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Seeing the Sights


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Seeing the Sights



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Published 08 December 2010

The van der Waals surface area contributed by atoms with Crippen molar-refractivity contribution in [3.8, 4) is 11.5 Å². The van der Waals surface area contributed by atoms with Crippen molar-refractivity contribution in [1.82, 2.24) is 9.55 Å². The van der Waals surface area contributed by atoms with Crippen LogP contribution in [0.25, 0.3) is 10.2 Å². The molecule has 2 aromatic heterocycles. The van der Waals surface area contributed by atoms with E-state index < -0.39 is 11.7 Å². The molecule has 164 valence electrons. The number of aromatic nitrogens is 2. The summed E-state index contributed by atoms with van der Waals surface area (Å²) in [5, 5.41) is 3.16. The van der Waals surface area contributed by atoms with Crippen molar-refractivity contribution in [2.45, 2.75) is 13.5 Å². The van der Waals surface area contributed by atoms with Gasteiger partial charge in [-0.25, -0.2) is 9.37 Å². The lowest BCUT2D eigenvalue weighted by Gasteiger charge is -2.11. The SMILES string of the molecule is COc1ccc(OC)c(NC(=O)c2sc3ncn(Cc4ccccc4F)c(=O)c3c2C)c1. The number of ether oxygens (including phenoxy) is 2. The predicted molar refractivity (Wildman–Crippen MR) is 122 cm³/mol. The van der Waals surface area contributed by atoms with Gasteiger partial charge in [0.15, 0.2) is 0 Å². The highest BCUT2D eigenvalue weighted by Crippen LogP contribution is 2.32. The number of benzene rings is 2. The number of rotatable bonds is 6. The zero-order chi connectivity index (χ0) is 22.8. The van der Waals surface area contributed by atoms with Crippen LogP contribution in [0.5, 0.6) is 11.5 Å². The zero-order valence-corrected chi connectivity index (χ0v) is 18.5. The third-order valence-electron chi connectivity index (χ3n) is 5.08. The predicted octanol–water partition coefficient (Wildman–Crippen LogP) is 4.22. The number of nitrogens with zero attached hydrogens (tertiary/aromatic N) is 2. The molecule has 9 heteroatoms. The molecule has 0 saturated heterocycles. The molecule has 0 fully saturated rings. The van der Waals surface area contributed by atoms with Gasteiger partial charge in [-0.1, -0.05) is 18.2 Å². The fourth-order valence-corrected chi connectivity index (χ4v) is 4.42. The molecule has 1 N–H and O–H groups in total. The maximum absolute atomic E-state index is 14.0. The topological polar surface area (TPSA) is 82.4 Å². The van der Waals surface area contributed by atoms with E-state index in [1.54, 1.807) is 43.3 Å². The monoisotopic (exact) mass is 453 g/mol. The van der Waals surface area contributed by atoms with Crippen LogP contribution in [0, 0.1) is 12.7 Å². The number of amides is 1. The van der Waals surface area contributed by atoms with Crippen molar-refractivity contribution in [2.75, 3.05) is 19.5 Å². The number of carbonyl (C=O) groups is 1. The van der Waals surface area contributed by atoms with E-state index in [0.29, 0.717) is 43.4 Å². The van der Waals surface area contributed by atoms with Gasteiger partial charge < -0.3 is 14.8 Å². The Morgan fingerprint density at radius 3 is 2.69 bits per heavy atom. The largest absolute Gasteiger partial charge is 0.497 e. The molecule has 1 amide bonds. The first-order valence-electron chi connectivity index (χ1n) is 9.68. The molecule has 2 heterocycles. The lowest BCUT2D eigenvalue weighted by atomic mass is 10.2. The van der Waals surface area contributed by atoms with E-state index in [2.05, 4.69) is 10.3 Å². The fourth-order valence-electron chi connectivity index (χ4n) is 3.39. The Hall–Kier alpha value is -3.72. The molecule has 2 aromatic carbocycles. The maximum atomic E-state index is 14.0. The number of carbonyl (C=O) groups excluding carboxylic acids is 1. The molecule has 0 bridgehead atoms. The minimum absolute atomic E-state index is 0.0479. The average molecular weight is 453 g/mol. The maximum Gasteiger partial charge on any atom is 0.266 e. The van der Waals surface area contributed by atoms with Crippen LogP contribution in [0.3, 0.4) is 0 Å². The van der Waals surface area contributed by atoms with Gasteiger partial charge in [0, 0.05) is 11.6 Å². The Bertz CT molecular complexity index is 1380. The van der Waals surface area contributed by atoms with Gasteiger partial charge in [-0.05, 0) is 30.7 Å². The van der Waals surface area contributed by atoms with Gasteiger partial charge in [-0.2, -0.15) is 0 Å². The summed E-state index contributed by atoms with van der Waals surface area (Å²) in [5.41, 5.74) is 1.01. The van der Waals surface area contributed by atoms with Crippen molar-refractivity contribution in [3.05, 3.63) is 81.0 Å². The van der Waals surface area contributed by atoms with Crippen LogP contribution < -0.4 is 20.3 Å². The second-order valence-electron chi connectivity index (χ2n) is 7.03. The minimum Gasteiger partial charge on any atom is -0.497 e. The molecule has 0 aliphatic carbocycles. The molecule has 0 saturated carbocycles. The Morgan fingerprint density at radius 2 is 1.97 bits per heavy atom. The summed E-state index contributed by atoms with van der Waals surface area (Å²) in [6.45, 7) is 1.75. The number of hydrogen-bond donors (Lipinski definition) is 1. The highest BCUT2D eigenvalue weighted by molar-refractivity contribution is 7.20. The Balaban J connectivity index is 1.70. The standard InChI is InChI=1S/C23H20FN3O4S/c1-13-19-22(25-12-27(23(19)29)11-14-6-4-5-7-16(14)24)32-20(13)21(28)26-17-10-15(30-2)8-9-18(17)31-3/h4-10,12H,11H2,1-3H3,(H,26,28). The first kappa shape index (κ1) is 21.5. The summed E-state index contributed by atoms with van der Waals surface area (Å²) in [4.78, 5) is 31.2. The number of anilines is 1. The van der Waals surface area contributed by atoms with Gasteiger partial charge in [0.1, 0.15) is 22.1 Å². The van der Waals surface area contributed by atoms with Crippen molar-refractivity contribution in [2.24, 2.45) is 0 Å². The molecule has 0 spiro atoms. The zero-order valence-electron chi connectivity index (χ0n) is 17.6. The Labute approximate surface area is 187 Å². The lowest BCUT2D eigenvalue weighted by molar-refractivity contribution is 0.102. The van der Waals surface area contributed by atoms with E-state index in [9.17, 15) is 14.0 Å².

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The Project Gutenberg EBook of Four Young Explorers, by Oliver Optic This eBook is for the use of anyone anywhere at no cost and with almost no restrictions whatsoever. You may copy it, give it away or re-use it under the terms of the Project Gutenberg License included with this eBook or online at www.gutenberg.net Title: Four Young Explorers Sight-Seeing in the Tropics Author: Oliver Optic Illustrator: A. Burnham Shute Release Date: January 11, 2008 [EBook #24252] Language: English Character set encoding: ISO-8859-1 *** START OF THIS PROJECT GUTENBERG EBOOK FOUR YOUNG EXPLORERS *** Produced by David Edwards, Emmy and the Online Distributed Proofreading Team at http://www.pgdp.net (This file was produced from scans of public domain material produced by Microsoft for their Live Search Books site.) ALL-OVER-THE-WORLD LIBRARY By OLIVER OPTIC —————— Illustrated, Price per Volume $1.25 FIRST SERIES A MISSING MILLION Or THE ADVENTURES OF LOUIS BELGRAVE A MILLIONAIRE AT SIXTEEN Or THE CRUISE OF THE GUARDIAN MOTHER A YOUNG KNIGHT-ERRANT Or CRUISING IN THE WEST INDIES STRANGE SIGHTS ABROAD Or A VOYAGE IN EUROPEAN WATERS —————— SECOND SERIES AMERICAN BOYS AFLOAT Or CRUISING IN THE ORIENT THE YOUNG NAVIGATORS Or THE FOREIGN CRUISE OF THE MAUD UP AND DOWN THE NILE Or YOUNG ADVENTURERS IN AFRICA ASIATIC BREEZES Or STUDENTS ON THE WING —————— THIRD SERIES ACROSS INDIA Or LIVE BOYS IN THE FAR EAST HALF ROUND THE WORLD Or AMONG THE UNCIVILIZED FOUR YOUNG EXPLORERS Or SIGHT-SEEING IN THE TROPICS —————— OTHER VOLUMES IN PREPARATION ANY VOLUME SOLD SEPARATELY —————— LEE AND SHEPARD Publishers Boston [i] "YOUR FIRST SHOT, LOUIS," SAID SCOTT. Page 30. [ii] All-Over-the-World Library—Third Volume of Third Series FOUR YOUNG EXPLORERS OR SIGHT-SEEING IN THE TROPICS BY OLIVER OPTIC AUTHOR OF "THE ARMY AND NAVY SERIES" "YOUNG AMERICA ABROAD, FIRST AND SECOND SERIES" "THE BOAT-CLUB STORIES" "THE ONWARD AND UPWARD SERIES" "THE GREAT WESTERN SERIES" "THE WOODVILLE STORIES" "THE LAKE SHORE SERIES" "THE YACHT-CLUB SERIES" "THE RIVERDALE STORIES" "THE BOAT-BUILDER SERIES" "THE BLUE AND THE GRAY AFLOAT" "THE BLUE AND THE GRAY—ON LAND" "THE STARRY FLAG SERIES" "ALL-OVER-THE-WORLD LIBRARY, FIRST SECOND AND THIRD SERIES" COMPRISING "A MISSING MILLION" "A MILLIONAIRE AT SIXTEEN" "A YOUNG KNIGHT-ERRANT" "STRANGE SIGHTS ABROAD" "AMERICAN BOYS AFLOAT" "THE YOUNG NAVIGATORS" "UP AND DOWN THE NILE" "ASIATIC BREEZES" "ACROSS INDIA" "HALF ROUND THE WORLD" ETC., ETC., ETC. —————— BOSTON LEE AND SHEPARD PUBLISHERS 10 MILK STREET 1896 [iii] COPYRIGHT, 1896, BY LEE AND SHEPARD —————— All Rights Reserved —————— FOUR YOUNG EXPLORERS TYPOGRAPHY BY C. J. PETERS & SON, BOSTON. —————— PRESSWORK BY BERWICK & SMITH. TO MY APPRECIATIVE AND VALUED FRIEND [iv] FREDERICK D. RUGGLES, ESQ. RESIDING ON A HISTORIC HILL IN HARDWICK, MASS. This Volume IS RESPECTFULLY AND CORDIALLY DEDICATED. PREFACE "FOUR YOUNG EXPLORERS" is the third volume of the third series of the "All-Over-the-World Library." When the young millionaire and his three companions of about his own age, with a chosen list of near and dear friends, had made the voyage "Half Round the World," the volume with this title left them all at Sarawak in the island of Borneo. The four young explorers, as they became, were permitted to spend three weeks there hunting, fishing, and ascending some of the rivers, while the rest of the party proceeded in the Guardian-Mother to Siam. The younger members of the ship's company believed they had seen enough of temples, palaces, and fine gardens in the great cities of the East, and desired to live a wilder life for a brief period. They were provided with a steam-launch, prepared for long trips; and they ascended the Sarawak, the Sadong, and the Simujan Rivers, and had all the hunting, fishing, and exploring they desired. They visited the villages of the Sea and Hill Dyaks, and learned what they could of their manners and customs, penetrating the island from the sea to the mountains. They studied the flora and the fauna of the forests, and were exceedingly interested in their occupation for about a week, when they came to the conclusion that "too much of a good thing" became wearisome; and, more from the love of adventure than for any other reason, they decided to proceed to Bangkok, and to make the voyage of nine hundred miles in the Blanchita, as they had named the steam-launch, which voyage was accomplished without accident. After the young explorers had looked over the capital of Siam, the Guardian-Mother and her consort made the voyage to Saigon, the capital of French Cochin-China, where the visit of the tourists was a general frolic, with "lots of fun," as the young people expressed it; and then, crossing the China Sea, made the port of Manila, the capital of the Philippine Islands, where they explored the city, and made a trip up the Pasig to the Lake of the Bay. From this city they made the voyage to Hong-Kong, listening to a very long lecture on the way in explanation of the history, manners, and customs, and the peculiarities of the people of China. They were still within the tropics, and devoted themselves to the business of sight-seeing with the same vigor and interest as before. But most of them had read so much about China, as nearly every American has, that many of the sights soon began to seem like an old story to them. Passing out of the Torrid Zone, the two steamers proceeded to the north, obtaining a long view of Formosa, and hearing a lecture about it. Their next port of call was Shang-hai, reached by ascending the Woo-Sung. From this port they made an excursion up the Yang-tsze-Chiang, which was an exceedingly interesting trip to them. The ships then made the voyage to Tien-tsin, from which they ascended by river in the steam-launch to a point thirteen miles from Pekin, going from there to the capital by the various modes of conveyance in use in China. They visited the sights of the great city under the guidance of a mandarin, educated at Yale College. Some of the party made the trip to the loop-wall, near Pekin. Returning to Tien-tsin, with the diplomatic mandarin, who had accepted an invitation to go to Japan in the Guardian-Mother, they sailed for that interesting country, where the next volume of the series will take them. It may be necessary to say that the Guardian-Mother, now eighteen months from New York, and half round the world, reached Tien-tsin May 25, 1893; and therefore nothing relating to the late war between China and Japan is to be found in this volume. Possibly the four young explorers would have found more sights to see, and more adventures to enjoy, if they had struck either of the belligerent nations during the war; but the ship sailed for the United States before hostilities were begun. Of course the writer has been compelled